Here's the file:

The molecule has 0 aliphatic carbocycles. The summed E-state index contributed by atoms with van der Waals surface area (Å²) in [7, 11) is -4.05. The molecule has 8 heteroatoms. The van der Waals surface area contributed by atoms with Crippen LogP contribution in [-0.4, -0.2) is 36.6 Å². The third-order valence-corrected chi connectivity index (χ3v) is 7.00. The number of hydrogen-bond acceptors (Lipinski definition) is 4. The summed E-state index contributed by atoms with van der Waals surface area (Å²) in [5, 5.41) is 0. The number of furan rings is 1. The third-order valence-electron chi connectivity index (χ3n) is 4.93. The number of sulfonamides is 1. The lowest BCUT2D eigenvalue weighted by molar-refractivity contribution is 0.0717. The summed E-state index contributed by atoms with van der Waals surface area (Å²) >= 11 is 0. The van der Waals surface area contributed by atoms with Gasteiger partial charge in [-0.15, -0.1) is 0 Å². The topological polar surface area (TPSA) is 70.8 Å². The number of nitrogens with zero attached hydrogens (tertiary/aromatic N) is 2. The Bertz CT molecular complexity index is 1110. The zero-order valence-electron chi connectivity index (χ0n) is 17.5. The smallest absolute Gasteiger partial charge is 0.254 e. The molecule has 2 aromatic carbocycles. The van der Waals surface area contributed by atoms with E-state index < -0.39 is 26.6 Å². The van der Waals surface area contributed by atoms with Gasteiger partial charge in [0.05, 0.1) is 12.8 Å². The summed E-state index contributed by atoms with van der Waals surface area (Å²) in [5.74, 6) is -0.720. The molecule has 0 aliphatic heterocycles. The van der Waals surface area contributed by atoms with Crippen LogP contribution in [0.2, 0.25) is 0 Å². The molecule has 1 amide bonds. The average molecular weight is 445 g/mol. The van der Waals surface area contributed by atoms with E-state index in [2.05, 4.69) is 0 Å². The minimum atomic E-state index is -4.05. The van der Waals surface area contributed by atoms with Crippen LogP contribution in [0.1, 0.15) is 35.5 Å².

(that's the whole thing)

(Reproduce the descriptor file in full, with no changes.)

The molecule has 0 aliphatic carbocycles. The summed E-state index contributed by atoms with van der Waals surface area (Å²) in [7, 11) is -4.05. The molecule has 8 heteroatoms. The van der Waals surface area contributed by atoms with Crippen LogP contribution in [-0.4, -0.2) is 36.6 Å². The third-order valence-corrected chi connectivity index (χ3v) is 7.00. The number of hydrogen-bond acceptors (Lipinski definition) is 4. The summed E-state index contributed by atoms with van der Waals surface area (Å²) in [5, 5.41) is 0. The number of furan rings is 1. The third-order valence-electron chi connectivity index (χ3n) is 4.93. The number of sulfonamides is 1. The lowest BCUT2D eigenvalue weighted by molar-refractivity contribution is 0.0717. The summed E-state index contributed by atoms with van der Waals surface area (Å²) >= 11 is 0. The van der Waals surface area contributed by atoms with Gasteiger partial charge in [-0.15, -0.1) is 0 Å². The topological polar surface area (TPSA) is 70.8 Å². The number of nitrogens with zero attached hydrogens (tertiary/aromatic N) is 2. The Bertz CT molecular complexity index is 1110. The zero-order valence-electron chi connectivity index (χ0n) is 17.5. The smallest absolute Gasteiger partial charge is 0.254 e. The molecule has 2 aromatic carbocycles. The van der Waals surface area contributed by atoms with E-state index < -0.39 is 26.6 Å². The van der Waals surface area contributed by atoms with Gasteiger partial charge in [0.05, 0.1) is 12.8 Å². The summed E-state index contributed by atoms with van der Waals surface area (Å²) in [5.74, 6) is -0.720. The molecule has 0 aliphatic heterocycles. The van der Waals surface area contributed by atoms with Crippen LogP contribution in [0.2, 0.25) is 0 Å². The molecule has 1 amide bonds. The average molecular weight is 445 g/mol. The van der Waals surface area contributed by atoms with E-state index in [2.05, 4.69) is 0 Å². The minimum atomic E-state index is -4.05. The van der Waals surface area contributed by atoms with Crippen LogP contribution in [0.1, 0.15) is 35.5 Å².